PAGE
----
Hi all, some more updates. Ive been working on a 3rd version based loosely off of Mike O's plans.

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A couple questions for Mike O: do you mind if i share the photos of your plans above on my blog?
Could you also share some of the measurements of your tachanka? I was guessing, and it came out too large i think.

And a couple questions for the rest:
Makhno's forces were often completely mobile (off foot), not just the tachankas and cavalry.
-Has anyone see photos of cart-drawn infantry other than on tachanki ? Would they use the same sort of carts, just without mgs, or something different, or (most likely I'd guess) a variety depending on whats on hand?

-Mounted infantry i imagine to look similar to the cavalry, perhaps without sabers?

-Wondering what sort of accessories should be strapped to cavalry horses. From the few images ive found it seems like they have various kits, but most lacking the blankets and packs of typical cavalry?

Heres a link to a video which has most/the best of the clips from the Makhnovists that I've been able to find, though unfortunately its hard to discern much details from it:

https://youtu.be/pcsYtHggelg

Full blog post with more photos of my 3rd tachanka here:
link

Mike O24 Jun 2020 9:03 a.m. PST

Hi Makhno1918!

I hope you don't mind but I'd prefer you didn't put them up on your blog for now as they are still work-in-progress and I was even a bit reluctant to post them here.

One thing I got wrong is the front seat which is too tall. The top of the sides of the front seat were meant to be cut-outs to represent the hand-rails but the seat should be lower. Any other constructive criticism very much welcomed!

Makhno1918, can I offer some tips for your projects?

- if you are into scratch-building get a self-healing cutting mat gridded in cm and a steel ruler which has cm as well as inches like in my pics. Go metric and decimal as it's just easier for small measurement and arithmatic. Not that I ever use inches anymore – just miles and MPH. Who invented the "imperial" measurement system anyway? A Roman left-over or some English-man who was out in the Indian mid-day Sun too long?

- Your SCW pics are great but some of these Tachanka are dark and blurry and difficult to make out (I have NO skills in taking pics which is why I am reluctant)

- Your horse teams are way too far ahead of the carriage – that pole in 2 and 4 horse teams should have the front connected to the front collars – not behind. On a game table that will be a huge footprint.

Makhno191824 Jun 2020 2:43 p.m. PST

Hi Mike O, thanks. No problem about the plans, totally understand, just let me know in the future if you end up with a finished product to share. I appreciate you sharing them to begin with. Though my blog readership is just the few of you who click the links from these threads😉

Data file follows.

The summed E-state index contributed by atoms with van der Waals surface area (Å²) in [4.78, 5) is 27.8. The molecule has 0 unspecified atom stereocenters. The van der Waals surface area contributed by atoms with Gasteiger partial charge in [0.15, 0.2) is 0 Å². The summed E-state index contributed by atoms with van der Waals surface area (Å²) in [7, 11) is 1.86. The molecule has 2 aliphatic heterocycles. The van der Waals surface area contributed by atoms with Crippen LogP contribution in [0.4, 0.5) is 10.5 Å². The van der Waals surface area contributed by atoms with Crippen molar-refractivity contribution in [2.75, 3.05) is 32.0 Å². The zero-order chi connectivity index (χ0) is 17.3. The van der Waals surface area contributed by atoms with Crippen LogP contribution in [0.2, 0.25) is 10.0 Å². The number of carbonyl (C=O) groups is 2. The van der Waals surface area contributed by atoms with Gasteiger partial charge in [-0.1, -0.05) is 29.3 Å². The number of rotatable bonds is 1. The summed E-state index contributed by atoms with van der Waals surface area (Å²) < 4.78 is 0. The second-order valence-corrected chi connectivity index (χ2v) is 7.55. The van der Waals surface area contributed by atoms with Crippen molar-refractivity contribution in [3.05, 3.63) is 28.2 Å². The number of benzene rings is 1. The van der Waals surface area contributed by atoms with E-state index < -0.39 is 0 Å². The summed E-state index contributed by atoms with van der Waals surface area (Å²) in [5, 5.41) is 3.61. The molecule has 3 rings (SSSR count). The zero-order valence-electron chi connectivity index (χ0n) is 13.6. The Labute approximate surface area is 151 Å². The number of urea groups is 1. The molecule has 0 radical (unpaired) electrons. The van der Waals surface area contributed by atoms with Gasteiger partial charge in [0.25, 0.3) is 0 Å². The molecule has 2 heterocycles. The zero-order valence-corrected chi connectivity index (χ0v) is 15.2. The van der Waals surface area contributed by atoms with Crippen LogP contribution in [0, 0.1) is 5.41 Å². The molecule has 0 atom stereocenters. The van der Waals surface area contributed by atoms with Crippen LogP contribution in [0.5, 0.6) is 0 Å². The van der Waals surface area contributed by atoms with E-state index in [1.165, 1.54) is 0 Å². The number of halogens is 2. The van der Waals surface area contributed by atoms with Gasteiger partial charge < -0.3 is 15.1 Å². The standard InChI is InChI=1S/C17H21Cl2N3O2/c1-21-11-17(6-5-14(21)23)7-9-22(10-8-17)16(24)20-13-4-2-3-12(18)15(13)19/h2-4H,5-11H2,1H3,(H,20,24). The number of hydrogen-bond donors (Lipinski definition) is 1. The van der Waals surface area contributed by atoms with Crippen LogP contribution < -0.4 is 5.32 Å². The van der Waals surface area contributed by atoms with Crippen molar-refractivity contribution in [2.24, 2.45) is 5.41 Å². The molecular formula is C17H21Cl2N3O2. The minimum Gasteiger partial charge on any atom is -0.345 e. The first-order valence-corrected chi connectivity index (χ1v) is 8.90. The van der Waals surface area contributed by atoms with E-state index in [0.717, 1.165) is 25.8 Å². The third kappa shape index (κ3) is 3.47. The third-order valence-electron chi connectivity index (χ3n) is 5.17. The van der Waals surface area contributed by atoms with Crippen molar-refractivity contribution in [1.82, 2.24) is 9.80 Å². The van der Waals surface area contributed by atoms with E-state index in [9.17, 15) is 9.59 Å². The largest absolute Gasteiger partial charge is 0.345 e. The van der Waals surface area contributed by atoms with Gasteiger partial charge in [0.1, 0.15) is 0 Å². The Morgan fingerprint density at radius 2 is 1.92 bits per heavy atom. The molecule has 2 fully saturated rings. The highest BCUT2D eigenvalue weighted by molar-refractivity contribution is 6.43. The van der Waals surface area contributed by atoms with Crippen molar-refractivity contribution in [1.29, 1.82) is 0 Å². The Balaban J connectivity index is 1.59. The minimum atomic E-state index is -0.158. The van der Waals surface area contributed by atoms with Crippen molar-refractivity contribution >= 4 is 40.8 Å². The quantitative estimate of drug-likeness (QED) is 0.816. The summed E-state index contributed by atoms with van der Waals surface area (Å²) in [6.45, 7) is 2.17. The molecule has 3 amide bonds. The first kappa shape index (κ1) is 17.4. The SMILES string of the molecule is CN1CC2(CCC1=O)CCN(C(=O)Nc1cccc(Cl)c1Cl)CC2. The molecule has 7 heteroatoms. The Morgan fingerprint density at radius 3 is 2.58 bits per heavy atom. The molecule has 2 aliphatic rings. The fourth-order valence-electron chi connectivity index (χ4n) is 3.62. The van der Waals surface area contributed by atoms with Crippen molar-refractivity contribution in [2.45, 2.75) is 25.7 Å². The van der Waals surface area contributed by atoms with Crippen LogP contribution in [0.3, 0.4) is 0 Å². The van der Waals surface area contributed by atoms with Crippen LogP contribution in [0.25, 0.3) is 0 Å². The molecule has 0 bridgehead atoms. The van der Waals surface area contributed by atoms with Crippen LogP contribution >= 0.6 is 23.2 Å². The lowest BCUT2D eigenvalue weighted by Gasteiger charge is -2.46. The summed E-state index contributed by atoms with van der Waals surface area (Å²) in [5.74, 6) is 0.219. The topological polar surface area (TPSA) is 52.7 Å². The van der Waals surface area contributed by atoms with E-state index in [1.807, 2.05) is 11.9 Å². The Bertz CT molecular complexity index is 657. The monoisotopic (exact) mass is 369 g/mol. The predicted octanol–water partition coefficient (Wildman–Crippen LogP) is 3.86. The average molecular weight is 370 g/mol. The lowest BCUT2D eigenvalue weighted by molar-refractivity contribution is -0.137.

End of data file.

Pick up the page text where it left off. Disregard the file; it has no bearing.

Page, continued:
I see what you mean about the front seat height, ill note that in my next effort. I like making the hand rails with wire, as i learned making street lanterns for my telefonica diorama (which i swear ill finish when i stop procrastinating with this horse play…). The only thing i changed from your plan was i reduced the height of the section between the rear seat and wheels, as that area looked less substantial in the photos i found (though I'm sure they used all sorts of different carriages).

I appreciate your suggestions! I was eyeing the self-healing mat, not sure its in the budget yet but someday. Ive just been using a ruler and cutting boards. You're right about the king's measurements. I always blamed that on you English, but i guess we're the ones still using it over here. Im sure some other forum historian on here will tell us the story shortly.
Photos, yes, guilty. I should have thought more about the lighting, and put the camera on something steady, but it was tricky to get any of the details to stand out when theyre all dark brown.
And the positions of the horses, yes i see that now. The graphic you shared earlier from this site illustrates it really well

picture

Ill have to shorten the distance and cut down the bases. Thank you for pointing it out. The horses i got from the contesa wagon sets attatch to each other at the center of their sides, so perhaps its not an ideal set, without some extra knife work. Ive bought HaT French and Austrian limber sets recently ill use on my next efforts. I couldn't find the Napoleon accessories set you mentioned, must be discontinued. Too bad, those riders look like they just need some rounding off on the hats and other easy knife adjustments, plus some weapons.

Anyway, thanks as always for your input!

Mike O24 Jun 2020 3:44 p.m. PST

A cutting mat is highly recommended! :) I got mine from an art supplies shop where it was considerably cheaper than the ones I saw in model hobby places. Also tools, rulers and modelling putty much cheaper in pound/dollar stores and DIY supermarkets.

For measurements of my carriage roughs the mat will show they are around 4cm long and 2cm wide although I did 3 sets of templates small, medium and large for variety :)

The back wheels on the mock-up in my last photo are too far back axle not even under the carriage! haha. It was quickly put together with lumps of blu-tack on the "undercarriage" as you can probably see at the front :)

Onwards!